The sense of shock and awe surrounding the heavy sanctions on Russia at the start of the war has been overtaken by the reality that the economic battle – like the military assault – will be drudgery.
The big picture: “Right now, neither side is winning economic warfare, if the purpose of economic warfare in the short to medium term is to induce political concessions from your adversary,” said Fletcher professor Chris Miller. Tufts University School of Law and Diplomacy. , says Axios. “Neither side is prepared to offer concessions. So, in that sense, it’s a dead end.”
Driving the news: The leaders of the Group of Seven prepared a plan over the weekend to cap the price of Russian oil, another effort to weaken the keystone of Russia’s financial sustainability: oil money.
Why is this important: The continued escalation of the G7 is a tacit admission that efforts to economically isolate Russia have been insufficient to cut off the flow of cash helping to finance President Vladimir Putin’s war.
- Despite some efforts to reduce purchases of Russian energy exports, soaring oil and gas prices – themselves a reaction to the invasion – poured funds into Russian state coffers.
- Russia’s current account surplus – the broadest measure of a country’s international trade – has tripled to more than $110 billion so far this year, putting it on course for a record high.
- The income boom supported the country’s currency and stabilized inflation. This, in turn, allowed the central bank to scale back the emergency interest rate hikes it had implemented at the start of the war.
This does not mean the Russian economy is strong. Economists expect it to contract by 10% this year, largely due to a slump in consumer spending.
- In other words, continued oil sales help Russia pay for the war. But the standard of living of the Russian people is falling rapidly.
But, but, but: The Russians are not the only ones feeling the impact of economic warfare. Ukraine’s main donors in Europe and the United States are now faced with soaring energy and food prices, linked to the fallout from the war and more specifically from Western sanctions. This soured the public mood and eroded support for the leaders.
- In Britain, Prime Minister Boris Johnson – a hawk on Russia – is in a perilous political position after being weakened by multiple scandals and a cost of living crisis.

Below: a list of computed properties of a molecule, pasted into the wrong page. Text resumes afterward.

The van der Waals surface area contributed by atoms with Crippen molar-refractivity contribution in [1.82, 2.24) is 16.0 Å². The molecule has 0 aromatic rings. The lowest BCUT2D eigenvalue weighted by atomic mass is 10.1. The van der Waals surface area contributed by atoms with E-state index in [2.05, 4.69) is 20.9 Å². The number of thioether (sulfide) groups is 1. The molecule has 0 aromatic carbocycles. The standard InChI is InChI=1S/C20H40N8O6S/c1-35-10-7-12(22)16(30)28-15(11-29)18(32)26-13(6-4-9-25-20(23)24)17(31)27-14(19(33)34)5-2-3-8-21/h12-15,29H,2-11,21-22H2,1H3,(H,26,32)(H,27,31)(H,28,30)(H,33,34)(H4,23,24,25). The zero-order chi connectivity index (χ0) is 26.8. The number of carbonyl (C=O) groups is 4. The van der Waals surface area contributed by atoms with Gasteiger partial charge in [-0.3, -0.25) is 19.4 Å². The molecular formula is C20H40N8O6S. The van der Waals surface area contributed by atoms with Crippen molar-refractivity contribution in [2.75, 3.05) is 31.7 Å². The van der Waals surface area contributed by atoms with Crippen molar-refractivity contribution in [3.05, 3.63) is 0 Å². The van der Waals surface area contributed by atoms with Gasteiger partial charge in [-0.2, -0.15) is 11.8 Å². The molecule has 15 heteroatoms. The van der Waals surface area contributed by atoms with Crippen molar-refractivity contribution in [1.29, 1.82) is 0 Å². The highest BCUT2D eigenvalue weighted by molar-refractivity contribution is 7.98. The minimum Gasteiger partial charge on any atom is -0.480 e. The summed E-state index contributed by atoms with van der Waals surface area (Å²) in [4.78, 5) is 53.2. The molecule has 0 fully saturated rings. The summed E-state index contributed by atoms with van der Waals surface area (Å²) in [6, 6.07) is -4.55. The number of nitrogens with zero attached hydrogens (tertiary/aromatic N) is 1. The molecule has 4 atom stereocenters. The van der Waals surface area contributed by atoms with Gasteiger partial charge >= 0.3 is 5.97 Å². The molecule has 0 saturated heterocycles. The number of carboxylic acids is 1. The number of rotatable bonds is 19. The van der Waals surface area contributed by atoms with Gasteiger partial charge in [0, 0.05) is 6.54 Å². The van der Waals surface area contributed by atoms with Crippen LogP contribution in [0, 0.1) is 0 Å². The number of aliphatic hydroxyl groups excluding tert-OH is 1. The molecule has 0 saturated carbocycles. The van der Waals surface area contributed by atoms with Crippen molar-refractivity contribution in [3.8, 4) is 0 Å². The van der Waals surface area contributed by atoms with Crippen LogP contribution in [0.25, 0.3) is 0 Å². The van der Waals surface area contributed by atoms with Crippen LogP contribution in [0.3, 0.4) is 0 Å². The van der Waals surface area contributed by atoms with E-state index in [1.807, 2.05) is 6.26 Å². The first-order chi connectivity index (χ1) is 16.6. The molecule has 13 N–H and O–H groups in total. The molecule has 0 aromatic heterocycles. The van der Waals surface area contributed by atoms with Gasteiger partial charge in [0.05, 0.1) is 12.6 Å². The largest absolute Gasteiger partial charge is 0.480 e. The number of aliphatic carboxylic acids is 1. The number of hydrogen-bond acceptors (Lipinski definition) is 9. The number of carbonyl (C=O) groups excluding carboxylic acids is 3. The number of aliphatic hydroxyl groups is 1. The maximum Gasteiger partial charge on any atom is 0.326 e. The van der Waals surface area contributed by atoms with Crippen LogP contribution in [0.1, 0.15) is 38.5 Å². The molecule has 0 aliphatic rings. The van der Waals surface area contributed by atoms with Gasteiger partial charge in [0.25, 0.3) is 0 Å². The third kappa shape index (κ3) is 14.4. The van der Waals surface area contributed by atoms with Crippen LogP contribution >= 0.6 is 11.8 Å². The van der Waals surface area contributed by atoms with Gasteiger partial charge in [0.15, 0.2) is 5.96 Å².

- The government of new German Chancellor Olaf Scholz has started to prepare the German population for the rationing of natural gas – Russia is its main supplier – amid the risk of running out of supplies this winter. His popularity ratings are plummeting.
- In the United States, President Joe Biden is grappling with record consumer sentiment — the mirror image of record gasoline prices and a stock market crash — that could spell disaster for Democrats in the next election. mid-term. Biden’s approval rating is at an all-time high.
The big question: Can the world’s great democracies – already torn by internal divisions – create a unified front to push back Putin, regardless of which party is in power?
- It seems fair to consider this an open question. If only because the US intelligence community discovered that Russia intervened in the 2016 US election to help former President Donald Trump win, and he remains the presumed frontrunner for the GOP nomination in 2024.
- France’s far-right party leader Marine Le Pen has not only praised Putin, but has also received funding from Russia-linked banks. The Italian right – which has just done well in local elections – has also taken the heat for strange comfort with Moscow.
- But even if there were no Russian influence at play, a politician could simply decide that anything to reduce the cost of oil, even reaching an agreement with Russia at the expense of Ukraine, would have a political sense.
The bottom line: Analysts like Gerard DiPippo of the Center for Strategic & International Studies say that if allies can maintain support for Ukraine in the face of inflation, they clearly have the upper hand.
- “In the long term, Russia’s position is dire,” DiPippo told Axios. In the short to medium term, he adds, Putin “may have the ability to break the alliance, especially if prices go up. But in general, Russia is in slow bleeding mode.”.”